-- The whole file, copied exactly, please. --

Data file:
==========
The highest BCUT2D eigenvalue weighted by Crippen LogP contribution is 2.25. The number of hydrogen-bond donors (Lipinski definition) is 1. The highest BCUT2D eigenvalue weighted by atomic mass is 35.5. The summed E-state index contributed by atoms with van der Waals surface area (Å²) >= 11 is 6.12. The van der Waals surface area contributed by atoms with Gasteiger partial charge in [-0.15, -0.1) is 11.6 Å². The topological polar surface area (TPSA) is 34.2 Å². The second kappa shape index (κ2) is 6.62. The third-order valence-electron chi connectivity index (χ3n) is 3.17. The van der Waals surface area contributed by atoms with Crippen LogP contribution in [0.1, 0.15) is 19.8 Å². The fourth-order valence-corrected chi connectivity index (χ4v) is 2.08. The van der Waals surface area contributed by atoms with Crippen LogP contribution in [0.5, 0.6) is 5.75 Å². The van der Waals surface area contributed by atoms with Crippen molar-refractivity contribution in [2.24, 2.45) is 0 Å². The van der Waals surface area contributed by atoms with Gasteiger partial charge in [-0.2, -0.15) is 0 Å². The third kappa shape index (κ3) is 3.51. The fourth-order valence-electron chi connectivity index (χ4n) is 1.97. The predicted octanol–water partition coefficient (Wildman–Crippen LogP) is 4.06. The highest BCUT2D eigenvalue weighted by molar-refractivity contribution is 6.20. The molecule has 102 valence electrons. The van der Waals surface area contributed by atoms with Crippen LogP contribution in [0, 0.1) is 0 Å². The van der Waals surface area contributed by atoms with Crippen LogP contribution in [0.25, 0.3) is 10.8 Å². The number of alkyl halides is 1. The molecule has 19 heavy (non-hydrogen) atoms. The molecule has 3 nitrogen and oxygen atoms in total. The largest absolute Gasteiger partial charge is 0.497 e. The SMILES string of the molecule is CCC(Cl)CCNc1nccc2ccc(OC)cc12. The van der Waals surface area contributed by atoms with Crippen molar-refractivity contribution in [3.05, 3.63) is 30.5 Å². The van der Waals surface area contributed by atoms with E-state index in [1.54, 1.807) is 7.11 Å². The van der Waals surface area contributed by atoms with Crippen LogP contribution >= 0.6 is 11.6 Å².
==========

The highest BCUT2D eigenvalue weighted by Crippen LogP contribution is 2.25. The number of hydrogen-bond donors (Lipinski definition) is 1. The highest BCUT2D eigenvalue weighted by atomic mass is 35.5. The summed E-state index contributed by atoms with van der Waals surface area (Å²) >= 11 is 6.12. The van der Waals surface area contributed by atoms with Gasteiger partial charge in [-0.15, -0.1) is 11.6 Å². The topological polar surface area (TPSA) is 34.2 Å². The second kappa shape index (κ2) is 6.62. The third-order valence-electron chi connectivity index (χ3n) is 3.17. The van der Waals surface area contributed by atoms with Crippen LogP contribution in [0.1, 0.15) is 19.8 Å². The fourth-order valence-corrected chi connectivity index (χ4v) is 2.08. The van der Waals surface area contributed by atoms with Crippen LogP contribution in [0.5, 0.6) is 5.75 Å². The van der Waals surface area contributed by atoms with Crippen molar-refractivity contribution in [2.24, 2.45) is 0 Å². The van der Waals surface area contributed by atoms with Gasteiger partial charge in [-0.2, -0.15) is 0 Å². The third kappa shape index (κ3) is 3.51. The fourth-order valence-electron chi connectivity index (χ4n) is 1.97. The predicted octanol–water partition coefficient (Wildman–Crippen LogP) is 4.06. The highest BCUT2D eigenvalue weighted by molar-refractivity contribution is 6.20. The molecule has 102 valence electrons. The van der Waals surface area contributed by atoms with Crippen LogP contribution in [0, 0.1) is 0 Å². The van der Waals surface area contributed by atoms with Crippen LogP contribution in [0.25, 0.3) is 10.8 Å². The number of alkyl halides is 1. The molecule has 19 heavy (non-hydrogen) atoms. The molecule has 3 nitrogen and oxygen atoms in total. The largest absolute Gasteiger partial charge is 0.497 e. The SMILES string of the molecule is CCC(Cl)CCNc1nccc2ccc(OC)cc12. The van der Waals surface area contributed by atoms with Crippen molar-refractivity contribution in [3.05, 3.63) is 30.5 Å². The van der Waals surface area contributed by atoms with E-state index in [1.54, 1.807) is 7.11 Å². The van der Waals surface area contributed by atoms with Crippen LogP contribution >= 0.6 is 11.6 Å².